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Evolution in a microcosm
So, last night I witnessed Evolution at work in my 29G plant tank. The tank
contains a trio of Blue Rams, a couple black neons, 3 molly fry, 3 ottos, 2
SAEs and ~12 ghost shrimp, bunch of red ramshorn snails and MTS. Because
this is a aquascaped tank, I didn't have any "normal" spawning locations,
just a few artistically placed rocks and driftwood.
The tank stats are:
KH / GH: 3-4/6
NO3 - ~5-10 (added weekly for plants)
PO4 - ~0.5
Weekly water changes.
Anyhow, after I fed the fish their allotment of live blackworms, I moved on
to feed my other tanks. I returned 15 minutes later, and sure enough, the
male and the "alpha" female were dancing around a little depression in the
substrate (flourite) hidden behind some tall plants. I peered in and could
see ~75-100 eggs (not bad for a tiny female) right on the flourite. The
male was busy fanning the eggs. The interesting part: the "beta" female,
who lately has been chased by both the a-female and the male, kept coming up
to the pit and appeared to "entice" the male away from the eggs. Then, she
would circle around the whole tank while being pursued by either the male or
both the male and a-female. A few times, the b-female would circle back to
the pit and quickly gobble down a few eggs! The male would chase her away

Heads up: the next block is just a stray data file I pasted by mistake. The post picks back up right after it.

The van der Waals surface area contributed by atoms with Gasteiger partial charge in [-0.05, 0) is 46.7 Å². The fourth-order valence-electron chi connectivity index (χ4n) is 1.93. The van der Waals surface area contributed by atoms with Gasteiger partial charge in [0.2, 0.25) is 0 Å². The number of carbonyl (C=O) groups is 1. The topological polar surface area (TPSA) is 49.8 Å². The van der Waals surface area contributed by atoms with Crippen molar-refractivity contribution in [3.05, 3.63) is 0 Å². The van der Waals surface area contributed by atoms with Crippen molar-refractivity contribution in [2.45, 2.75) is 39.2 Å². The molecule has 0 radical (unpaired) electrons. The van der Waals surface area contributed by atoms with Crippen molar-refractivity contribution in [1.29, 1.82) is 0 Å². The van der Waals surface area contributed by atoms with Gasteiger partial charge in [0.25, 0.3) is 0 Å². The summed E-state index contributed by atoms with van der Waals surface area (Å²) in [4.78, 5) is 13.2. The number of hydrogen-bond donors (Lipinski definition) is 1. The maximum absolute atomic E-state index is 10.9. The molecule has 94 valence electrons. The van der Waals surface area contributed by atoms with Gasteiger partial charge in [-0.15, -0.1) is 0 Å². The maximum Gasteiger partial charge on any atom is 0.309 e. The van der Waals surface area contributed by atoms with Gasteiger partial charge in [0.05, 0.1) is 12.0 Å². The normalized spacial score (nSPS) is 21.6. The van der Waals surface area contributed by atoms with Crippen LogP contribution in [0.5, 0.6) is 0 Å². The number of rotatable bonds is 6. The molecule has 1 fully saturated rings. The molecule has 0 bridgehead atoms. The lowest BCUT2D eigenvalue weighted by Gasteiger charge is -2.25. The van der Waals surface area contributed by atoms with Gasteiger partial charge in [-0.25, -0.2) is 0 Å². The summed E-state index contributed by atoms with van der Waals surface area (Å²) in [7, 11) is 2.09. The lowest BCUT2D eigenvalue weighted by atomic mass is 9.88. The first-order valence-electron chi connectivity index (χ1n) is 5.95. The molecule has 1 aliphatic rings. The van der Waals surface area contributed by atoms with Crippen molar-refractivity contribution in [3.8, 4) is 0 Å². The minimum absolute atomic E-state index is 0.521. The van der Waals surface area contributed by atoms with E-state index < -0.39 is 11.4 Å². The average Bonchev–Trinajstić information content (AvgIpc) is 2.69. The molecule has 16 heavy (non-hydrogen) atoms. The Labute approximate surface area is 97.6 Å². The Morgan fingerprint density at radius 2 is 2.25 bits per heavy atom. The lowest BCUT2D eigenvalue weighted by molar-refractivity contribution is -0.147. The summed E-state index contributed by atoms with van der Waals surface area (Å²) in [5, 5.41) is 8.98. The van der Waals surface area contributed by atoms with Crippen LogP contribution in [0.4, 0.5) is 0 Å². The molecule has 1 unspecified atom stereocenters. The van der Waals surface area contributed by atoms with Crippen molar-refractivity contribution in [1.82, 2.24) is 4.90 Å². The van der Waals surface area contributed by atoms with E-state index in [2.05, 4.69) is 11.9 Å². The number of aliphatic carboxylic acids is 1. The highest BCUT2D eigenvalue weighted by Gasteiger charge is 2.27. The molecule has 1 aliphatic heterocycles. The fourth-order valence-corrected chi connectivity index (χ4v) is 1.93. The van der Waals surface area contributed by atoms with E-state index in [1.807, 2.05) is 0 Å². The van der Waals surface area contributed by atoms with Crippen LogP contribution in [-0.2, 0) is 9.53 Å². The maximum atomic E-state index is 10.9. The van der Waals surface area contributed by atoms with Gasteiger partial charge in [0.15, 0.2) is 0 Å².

again, and the whole thing would start again! The male also began chasing
the a-female around, allowing the beta-female even more snack time!
Evolution at work! The b-female was clearly eating the eggs to increase her
fitness level and simultaneously reducing the chance of the a-female
spreading her genes! Very interesting! Another consideration is that it is
quite likely that the trio are genetically related -- probably even siblings
-- as I got them from the LFS. In many higher animals, genetically related
conspecifics often take _some_ responsibility for care of young -- eg.
"aunt" chimps often take turns caring for baby chimps or watching juveniles
while the mother gets some relaxation. Apparently not so with Rams!
I also think I was pretty lucky to get two true females and one male -- I
was a bit worried after reading about the lack of females being imported
from the Far East. Perhaps the trio was even from a local breeder.
Well, an hour later, I checked back on the tank and noticed that the male
and alpha-female were doing a "spawning dance" on the other side of the tank
near the driftwood. The female's ovipositor was still very extended and
both had full coloration. The beta-female was no where in sight, and it
looked like most of the eggs were gone. So, I am hoping they do better on
the next round!
I am not prepared space-wise to dedicate a tank to breed these fish, but
wouldn't mind having a successful spawn in their present tank. If anyone
has suggestions that might help, I would appreciate it. I could pull out
the other female, but think that she might be next in line to lay eggs! I
added a small clay tray (for flower pots) with some fine sand in it, so
maybe the Rams will like that more?
BTW - My new pair of A. trifasciata is settling in nicely and my new male
double-red aggie is adjusting to his new home... Still seems a bit ragged,
but hopefully some good food will fix him up soon!
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